Find analytically the extrema of functions of two or more variables, with and without constraints,
Faculty of Science, Engineering and Computing
MA6000 Reassessment to replace inclass test
Module:

MA6000

Setters:

Dr. Peter Soan

Title of Assignment:

Coursework Assignment 2 (Seen Test) Reassessment

Deadline:

14/08/2020

Module weighting

20%



Module Learning Outcomes assessed in this piece of coursework
This assessment is designed to assess your ability in the following module learning outcomes:
 find analytically the extrema of functions of two or more variables, with and without constraints,
 apply appropriate numerical methods to solve unconstrained and constrained optimisation problems,
 apply the above theory in a range of application areas.
Assignment Brief and assessment criteria.
This is an individual written assignment. Please answer all of the following questions (approximate marks breakdown is given). You may hand write solutions if you wish, in which case you should scan your written work into a single document (alternatively you may create a wordprocessed document) which should be submitted via the link in Canvas by 5.00pm, 14^{th} August 2020. Marks will be awarded for completeness, correctness and clarity of solutions – you should state clearly all major steps in your calculations, explaining your method to the reader and justifying any conclusions. Please attach this sheet as the front page to your written solutions.
Please note that submitting a sequence of photograph files will not be acceptable. Please therefore make sure that you have left enough time to obtain an appropriately high quality scan of your work.

Marking scheme and feedback:

ID Number:

Criterion

Max mark (points)

Your mark (points)

Feedback comments

Q1 (Stationary Points)

25



Q2 (Golden Section Search)

9



Q3 (Hooke and Jeeves)

25



Q4 (Nelder and Mead)

16



Things that went well overall

Things to work on for next time



1. Let . Find all of the stationary points of this function and, where possible, determine the nature of each stationary point.
( 20 marks)
If the function is slightly changed so that where is a constant, one of the stationary points is . Give the range of for which this stationary point is a maximum point.
( 5 marks)
2. (a) The Golden Section search method is to be applied to a unimodal function to find the minimum in the interval [3, 15]. If the interval of uncertainty around the calculated optimum point is required to be not longer than 0.03, determine how many iterations are needed for the Golden Section search? (You may assume that the ratio for symmetric interval subdivision is r_{k}= r =0.382.).
(2 marks)
(b) Use the Golden Section search method to find the minimum of in the interval [0, 1.8] if the interval of uncertainty around the calculated optimum point (x value) is required to be not longer than 0.2. Work to 4 decimal places accuracy.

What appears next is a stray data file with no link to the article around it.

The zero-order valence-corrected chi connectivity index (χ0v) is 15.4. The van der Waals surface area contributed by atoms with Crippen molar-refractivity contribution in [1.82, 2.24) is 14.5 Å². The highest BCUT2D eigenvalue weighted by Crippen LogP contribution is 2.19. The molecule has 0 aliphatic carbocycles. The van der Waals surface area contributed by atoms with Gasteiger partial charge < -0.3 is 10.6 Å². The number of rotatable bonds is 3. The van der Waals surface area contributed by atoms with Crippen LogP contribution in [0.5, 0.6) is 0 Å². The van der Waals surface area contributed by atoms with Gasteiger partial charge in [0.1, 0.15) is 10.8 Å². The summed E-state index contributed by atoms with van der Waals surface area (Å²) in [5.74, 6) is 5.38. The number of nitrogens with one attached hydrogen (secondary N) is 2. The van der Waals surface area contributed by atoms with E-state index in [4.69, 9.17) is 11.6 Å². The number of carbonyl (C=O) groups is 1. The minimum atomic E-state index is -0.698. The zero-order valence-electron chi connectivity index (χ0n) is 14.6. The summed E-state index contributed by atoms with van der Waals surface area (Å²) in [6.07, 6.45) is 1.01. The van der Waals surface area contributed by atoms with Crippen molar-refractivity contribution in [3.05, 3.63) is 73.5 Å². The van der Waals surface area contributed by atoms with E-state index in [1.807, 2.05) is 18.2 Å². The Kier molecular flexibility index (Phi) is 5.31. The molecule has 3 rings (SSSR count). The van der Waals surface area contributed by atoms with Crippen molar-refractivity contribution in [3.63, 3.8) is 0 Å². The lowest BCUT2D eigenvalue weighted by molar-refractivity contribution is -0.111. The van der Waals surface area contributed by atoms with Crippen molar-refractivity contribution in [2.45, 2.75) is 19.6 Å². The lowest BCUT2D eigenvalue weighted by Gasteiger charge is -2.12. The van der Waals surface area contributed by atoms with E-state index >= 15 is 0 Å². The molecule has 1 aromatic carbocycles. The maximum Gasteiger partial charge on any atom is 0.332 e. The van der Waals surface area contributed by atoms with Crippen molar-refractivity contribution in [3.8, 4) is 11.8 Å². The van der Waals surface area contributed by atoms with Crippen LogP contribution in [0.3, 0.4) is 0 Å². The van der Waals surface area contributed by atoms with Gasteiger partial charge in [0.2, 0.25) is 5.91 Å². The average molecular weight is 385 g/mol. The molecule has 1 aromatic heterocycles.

. (7 marks)
(At the i^{th} iteration of a Golden Section search the new interval of uncertainty uses the calculation of or where , and is the current interval of uncertainty.)
3. Hooke and Jeeves’ method may be used to solve constrained optimisation problems by the simple device of regarding as a failure any exploratory or pattern move which takes the current point out of the feasible region. (Work through the Hooke and Jeeves algorithm exactly as normal, but within that process classify any point outside the feasible region as a failure regardless of whether or not the function value is lower than previous values.) Use this technique to minimise
subject to.
(Reject any point for which the above constraint is not satisfied.)
Take as the initial point, as initial step lengths and stop when . Do not perform more than 5 pattern moves.
(25 marks)
4. Consider the following function of two variables.
(i) Find the stationary points of this function and attempt to classify them using the second order (Hessian) condition. If this test is not appropriate state why you would expect the stationary points to be of a particular type.
(4 marks)
(ii) Find the local minimum of the above function using Nelder and Mead’s method. Start from the simplex defined by (1,2), (2,2) and (1,3) and terminate the procedure either after four iterations or when you need to reduce the size of the simplex by halving the distances from _{.}
(12 marks)
You may assume the following for Nelder and Mead’s method:
If, and denote the vertices with the highest, the lowest and the second highest function value respectively, then the centroid is given by:
Reflection:
Expansion ():
1
If keep otherwise
Contraction ():
If then
If then
If and keep otherwise reduce.
End of Coursework Assignment
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